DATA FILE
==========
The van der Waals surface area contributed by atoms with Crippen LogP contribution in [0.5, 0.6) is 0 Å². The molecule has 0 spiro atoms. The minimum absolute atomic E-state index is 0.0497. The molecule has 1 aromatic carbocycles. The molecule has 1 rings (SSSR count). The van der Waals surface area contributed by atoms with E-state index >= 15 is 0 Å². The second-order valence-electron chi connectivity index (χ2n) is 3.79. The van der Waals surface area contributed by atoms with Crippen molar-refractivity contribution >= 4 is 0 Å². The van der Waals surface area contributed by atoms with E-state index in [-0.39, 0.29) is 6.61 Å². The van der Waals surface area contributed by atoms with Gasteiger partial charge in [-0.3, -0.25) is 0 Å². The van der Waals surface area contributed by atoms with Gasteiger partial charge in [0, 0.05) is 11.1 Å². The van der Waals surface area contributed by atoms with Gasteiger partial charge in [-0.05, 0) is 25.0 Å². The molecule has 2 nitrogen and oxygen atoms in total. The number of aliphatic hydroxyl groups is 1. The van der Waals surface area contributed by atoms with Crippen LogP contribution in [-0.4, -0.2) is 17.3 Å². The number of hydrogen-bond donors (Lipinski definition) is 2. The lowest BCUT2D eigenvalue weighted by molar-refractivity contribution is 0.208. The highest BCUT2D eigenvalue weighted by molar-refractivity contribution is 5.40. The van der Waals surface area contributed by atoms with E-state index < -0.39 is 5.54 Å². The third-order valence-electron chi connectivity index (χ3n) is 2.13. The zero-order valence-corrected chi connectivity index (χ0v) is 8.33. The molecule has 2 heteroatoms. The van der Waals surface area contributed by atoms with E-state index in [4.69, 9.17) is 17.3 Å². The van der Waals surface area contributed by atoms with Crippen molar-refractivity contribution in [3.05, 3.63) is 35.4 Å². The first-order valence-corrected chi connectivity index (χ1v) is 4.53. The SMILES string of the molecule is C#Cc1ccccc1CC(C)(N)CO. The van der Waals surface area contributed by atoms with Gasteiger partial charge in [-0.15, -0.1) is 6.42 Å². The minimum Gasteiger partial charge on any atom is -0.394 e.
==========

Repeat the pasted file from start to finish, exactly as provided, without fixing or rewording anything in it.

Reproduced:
The van der Waals surface area contributed by atoms with Crippen LogP contribution in [0.5, 0.6) is 0 Å². The molecule has 0 spiro atoms. The minimum absolute atomic E-state index is 0.0497. The molecule has 1 aromatic carbocycles. The molecule has 1 rings (SSSR count). The van der Waals surface area contributed by atoms with E-state index >= 15 is 0 Å². The second-order valence-electron chi connectivity index (χ2n) is 3.79. The van der Waals surface area contributed by atoms with Crippen molar-refractivity contribution >= 4 is 0 Å². The van der Waals surface area contributed by atoms with E-state index in [-0.39, 0.29) is 6.61 Å². The van der Waals surface area contributed by atoms with Gasteiger partial charge in [-0.3, -0.25) is 0 Å². The van der Waals surface area contributed by atoms with Gasteiger partial charge in [0, 0.05) is 11.1 Å². The van der Waals surface area contributed by atoms with Gasteiger partial charge in [-0.05, 0) is 25.0 Å². The molecule has 2 nitrogen and oxygen atoms in total. The number of aliphatic hydroxyl groups is 1. The van der Waals surface area contributed by atoms with Crippen LogP contribution in [-0.4, -0.2) is 17.3 Å². The number of hydrogen-bond donors (Lipinski definition) is 2. The lowest BCUT2D eigenvalue weighted by molar-refractivity contribution is 0.208. The highest BCUT2D eigenvalue weighted by molar-refractivity contribution is 5.40. The van der Waals surface area contributed by atoms with E-state index < -0.39 is 5.54 Å². The third-order valence-electron chi connectivity index (χ3n) is 2.13. The zero-order valence-corrected chi connectivity index (χ0v) is 8.33. The molecule has 2 heteroatoms. The van der Waals surface area contributed by atoms with E-state index in [4.69, 9.17) is 17.3 Å². The van der Waals surface area contributed by atoms with Crippen molar-refractivity contribution in [3.05, 3.63) is 35.4 Å². The first-order valence-corrected chi connectivity index (χ1v) is 4.53. The SMILES string of the molecule is C#Cc1ccccc1CC(C)(N)CO. The van der Waals surface area contributed by atoms with Gasteiger partial charge in [-0.15, -0.1) is 6.42 Å². The minimum Gasteiger partial charge on any atom is -0.394 e.